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Development & Settlement of disputes, Uncategorized

Recent Trends in the South China Sea and U.S. Policy

Recent Trends in the South China Sea and U.S. Policy

Author: Gregory B. Poling

Tensions in the South China Sea have continued to build over the last year, with the Philippines submitting its evidence against Chinese claims to an arbitration tribunal, Beijing parking an oil rig in waters claimed by Vietnam, and Malaysia growing increasingly anxious about Chinese displays of sovereignty at the disputed James Shoal. These and other developments underscore just how critical managing tensions in the South China Sea are, for the region and for the United States.

With this in mind, the Center for Strategic and International Studies (CSIS) hosted its fourth annual South China Sea conference on July 10–11, during which officials and experts from both sides of the Pacific offered analyses of the situation in the sea, likely motivations behind China’s increasingly assertive approach to the disputes, and possible ways forward in managing and even resolving the crises. Informed by this conference, this report offers an overview of the latest developments in the South China Sea and provides recommendations for the United States and its partners.


The following is a brief list of recommendations for U.S. policymakers regarding the South China Sea. The final section of this report explores these recommendations in greater detail.

  • Assist the Association of Southeast Asian Nations (ASEAN) in the identification of legally disputed waters and publicly issue a map depicting them.
  • Release a detailed legal analysis of claims in the South China Sea, particularly regarding the nine-dash line, through the State Department.
  • Push ASEAN and its dialogue partners to embrace a freeze on activities in disputed areas while pursuing a binding code of conduct (COC) in the hopes of pressing China to do the same.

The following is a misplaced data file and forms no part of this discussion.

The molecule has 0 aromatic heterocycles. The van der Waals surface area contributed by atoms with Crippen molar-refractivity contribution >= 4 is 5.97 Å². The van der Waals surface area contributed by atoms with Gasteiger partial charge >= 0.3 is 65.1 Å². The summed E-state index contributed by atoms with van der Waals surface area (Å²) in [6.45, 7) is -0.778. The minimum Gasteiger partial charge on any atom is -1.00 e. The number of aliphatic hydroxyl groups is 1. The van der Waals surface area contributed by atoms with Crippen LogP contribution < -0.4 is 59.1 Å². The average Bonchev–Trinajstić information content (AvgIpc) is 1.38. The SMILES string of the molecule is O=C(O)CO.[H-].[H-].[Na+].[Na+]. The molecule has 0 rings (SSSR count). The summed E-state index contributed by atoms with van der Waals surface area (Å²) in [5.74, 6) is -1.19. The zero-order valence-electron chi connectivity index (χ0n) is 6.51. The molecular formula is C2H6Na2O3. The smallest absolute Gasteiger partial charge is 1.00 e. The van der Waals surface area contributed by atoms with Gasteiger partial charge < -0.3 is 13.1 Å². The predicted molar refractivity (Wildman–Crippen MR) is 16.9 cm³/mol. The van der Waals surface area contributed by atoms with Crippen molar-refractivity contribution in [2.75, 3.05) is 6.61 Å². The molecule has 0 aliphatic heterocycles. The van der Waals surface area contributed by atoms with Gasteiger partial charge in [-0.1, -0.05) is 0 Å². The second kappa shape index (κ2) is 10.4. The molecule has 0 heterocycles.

• Ratify the UN Convention on the Law of the Sea (UNCLOS).
  • Issue a public acknowledgment that the United States erred in not accepting the 1986 ruling in the Nicaragua v. United States International Court of Justice case.
  • Reexamine the ban on lethal weapons sales to Vietnam, preferably by developing a roadmap to allow a step-by-step relaxation of the restrictions.
  • Relax the prohibition on contact between U.S. and Chinese forces in certain areas in order to promote more robust Chinese engagement in future joint exercises.
  • Declare that the United States would consider itself obligated to respond under the terms of its mutual defense treaty with the Philippines if Chinese actions in disputed areas led directly to the death or injury of Philippine troops.
  • Make the renovation, upgrading, and use of the Oyster Bay naval base a key focus of U.S. activities under the new Enhanced Defense Cooperation Agreement with the Philippines.
  • Build up maritime domain awareness capabilities, for both the United States and its partners, and release a public database of real-time surface traffic in the South China Sea.

Download the full report at http://csis.org/files/publication/140728_Poling_TrendsSouthChinaSea_Web.pdf



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